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    Seagrass meadow extent and meadow-scape was mapped using three alternative approaches at Midge Point, a coastal turbid water habitat, in the central section of the Great Barrier Reef, in September/October 2017. Approach 1 included mapping meadow boundaries and meadow-scape during low spring tides on foot using a handheld Garmin GPS. Approach 2 was where the meadows were surveyed at low tide with observations from a helicopter, with observational spot-checks conducted at a number haphazardly scattered points. Approach 3 used PlanetScope Dove imagery captured on 09 October 2017 coinciding as close as possible to the field-surveys, with 3.7 m x 3.7 m pixels (nadir viewing) acquired from the PlanetScope archive. This record describes meadow extent data collected using Approach 3 (PlanetScope imagery). View the original metadata record at https://doi.org/10.1594/PANGAEA.946606 for the full data collection.

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    This data contains information about the distribution of seagrass around the Australian coastline. It was prepared by Dr. Hugh Kirkman (CSIRO Division of Fisheries) from a review of published and unpublished sources, and updated by Dr. Ian Hahmdorf, (Bureau of Rural Sciences). General info: CAMRIS, standing for the Coastal and Marine Resources Information System, is a small-scale spatial analysis system developed in collaboration by several divisions of Australia's Commonwealth Scientific and Industrial Research Organisation (CSIRO), as part of the CSIRO Coastal Zone Program. CSIRO Division of Wildlife and Ecology was the custodian of the 'coastal' subset of the Australian Resources Information System (ARIS). Coastal ARIS became the core dataset of the CAMRIS project. The Coastal ARIS database was developed from a coastal inventory developed by Galloway et al. This inventory contained relatively large scale data including landform, geology, vegetation, soil, land use, climate and population information for each of 3027 3x10km sections around the coastline of mainland Australia and Tasmania, but excluding offshore islands.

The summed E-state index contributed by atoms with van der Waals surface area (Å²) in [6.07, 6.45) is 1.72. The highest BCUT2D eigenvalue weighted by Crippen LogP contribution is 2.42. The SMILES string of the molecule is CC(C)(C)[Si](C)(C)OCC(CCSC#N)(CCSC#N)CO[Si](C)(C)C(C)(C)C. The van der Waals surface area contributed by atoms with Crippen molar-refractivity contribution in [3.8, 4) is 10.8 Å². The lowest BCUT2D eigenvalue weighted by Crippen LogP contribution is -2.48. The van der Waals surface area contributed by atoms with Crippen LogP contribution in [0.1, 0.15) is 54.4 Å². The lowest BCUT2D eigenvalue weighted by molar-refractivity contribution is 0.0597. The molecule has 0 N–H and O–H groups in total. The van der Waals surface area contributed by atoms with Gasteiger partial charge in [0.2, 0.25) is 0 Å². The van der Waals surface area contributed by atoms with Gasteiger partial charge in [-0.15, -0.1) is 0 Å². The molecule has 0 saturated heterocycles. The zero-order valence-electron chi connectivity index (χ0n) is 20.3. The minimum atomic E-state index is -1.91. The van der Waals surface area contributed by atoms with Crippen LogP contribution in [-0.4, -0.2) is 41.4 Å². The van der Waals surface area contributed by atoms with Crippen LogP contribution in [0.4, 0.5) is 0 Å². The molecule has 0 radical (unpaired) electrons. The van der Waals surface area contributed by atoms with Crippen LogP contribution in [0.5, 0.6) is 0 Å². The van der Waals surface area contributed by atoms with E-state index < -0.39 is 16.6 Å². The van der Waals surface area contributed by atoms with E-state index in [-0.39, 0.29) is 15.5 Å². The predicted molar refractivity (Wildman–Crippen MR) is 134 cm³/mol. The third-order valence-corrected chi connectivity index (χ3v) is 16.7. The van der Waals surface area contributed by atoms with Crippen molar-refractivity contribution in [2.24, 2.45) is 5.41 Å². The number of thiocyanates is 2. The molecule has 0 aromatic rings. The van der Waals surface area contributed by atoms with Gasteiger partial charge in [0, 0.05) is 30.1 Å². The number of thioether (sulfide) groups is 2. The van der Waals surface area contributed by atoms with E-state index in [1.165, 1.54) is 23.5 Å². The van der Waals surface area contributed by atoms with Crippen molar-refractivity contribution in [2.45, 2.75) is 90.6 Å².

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    1:100,000 coastal wetland vegetation mapping for Queensland including mangrove communities, saltpans and saline grasslands. Mapping taken from Landsat TM images with ground truthing. Additional metadata is available for details of techniques and accuracy for each section of coastline. Data Currency for each section of coast: NT border to Flinders River - 1995 SE Gulf of Carpentaria - 1987, 1988, 1991, 1992 Cape York Peninsula - 1986-88, 1991 Cape Trib to Bowling Green Bay - 1997-99 The Burdekin Region - 1991 The Bowen Region - 1994-95 The Whitsunday Region - 1997 Repulse Bay - 1989 Central Qld - 1995, 1997 The Curtis Coast Region - 1997 Round Hill Head to Tin Can Inlet - 1997 Moreton Region - 1995.